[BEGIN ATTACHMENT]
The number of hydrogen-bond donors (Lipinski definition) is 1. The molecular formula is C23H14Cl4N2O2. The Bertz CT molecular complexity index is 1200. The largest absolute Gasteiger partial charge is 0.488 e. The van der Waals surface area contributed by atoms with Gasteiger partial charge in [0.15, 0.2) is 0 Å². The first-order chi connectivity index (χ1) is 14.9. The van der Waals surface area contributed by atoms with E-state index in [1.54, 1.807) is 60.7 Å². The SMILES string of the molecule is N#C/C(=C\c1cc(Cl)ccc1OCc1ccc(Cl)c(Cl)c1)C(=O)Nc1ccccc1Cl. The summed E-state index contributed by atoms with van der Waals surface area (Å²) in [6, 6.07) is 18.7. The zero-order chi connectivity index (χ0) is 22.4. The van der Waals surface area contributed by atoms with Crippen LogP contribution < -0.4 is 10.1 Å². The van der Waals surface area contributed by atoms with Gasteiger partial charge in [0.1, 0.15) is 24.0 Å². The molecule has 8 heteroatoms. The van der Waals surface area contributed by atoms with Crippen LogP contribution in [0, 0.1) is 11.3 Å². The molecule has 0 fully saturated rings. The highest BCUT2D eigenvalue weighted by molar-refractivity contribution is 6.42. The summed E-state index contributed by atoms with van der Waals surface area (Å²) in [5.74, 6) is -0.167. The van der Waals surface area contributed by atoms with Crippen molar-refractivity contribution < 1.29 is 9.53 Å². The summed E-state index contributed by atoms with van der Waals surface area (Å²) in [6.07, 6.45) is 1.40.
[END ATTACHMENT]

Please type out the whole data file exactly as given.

The number of hydrogen-bond donors (Lipinski definition) is 1. The molecular formula is C23H14Cl4N2O2. The Bertz CT molecular complexity index is 1200. The largest absolute Gasteiger partial charge is 0.488 e. The van der Waals surface area contributed by atoms with Gasteiger partial charge in [0.15, 0.2) is 0 Å². The first-order chi connectivity index (χ1) is 14.9. The van der Waals surface area contributed by atoms with E-state index in [1.54, 1.807) is 60.7 Å². The SMILES string of the molecule is N#C/C(=C\c1cc(Cl)ccc1OCc1ccc(Cl)c(Cl)c1)C(=O)Nc1ccccc1Cl. The summed E-state index contributed by atoms with van der Waals surface area (Å²) in [6, 6.07) is 18.7. The zero-order chi connectivity index (χ0) is 22.4. The van der Waals surface area contributed by atoms with Crippen LogP contribution < -0.4 is 10.1 Å². The van der Waals surface area contributed by atoms with Gasteiger partial charge in [0.1, 0.15) is 24.0 Å². The molecule has 8 heteroatoms. The van der Waals surface area contributed by atoms with Crippen LogP contribution in [0, 0.1) is 11.3 Å². The molecule has 0 fully saturated rings. The highest BCUT2D eigenvalue weighted by molar-refractivity contribution is 6.42. The summed E-state index contributed by atoms with van der Waals surface area (Å²) in [5.74, 6) is -0.167. The van der Waals surface area contributed by atoms with Crippen molar-refractivity contribution < 1.29 is 9.53 Å². The summed E-state index contributed by atoms with van der Waals surface area (Å²) in [6.07, 6.45) is 1.40.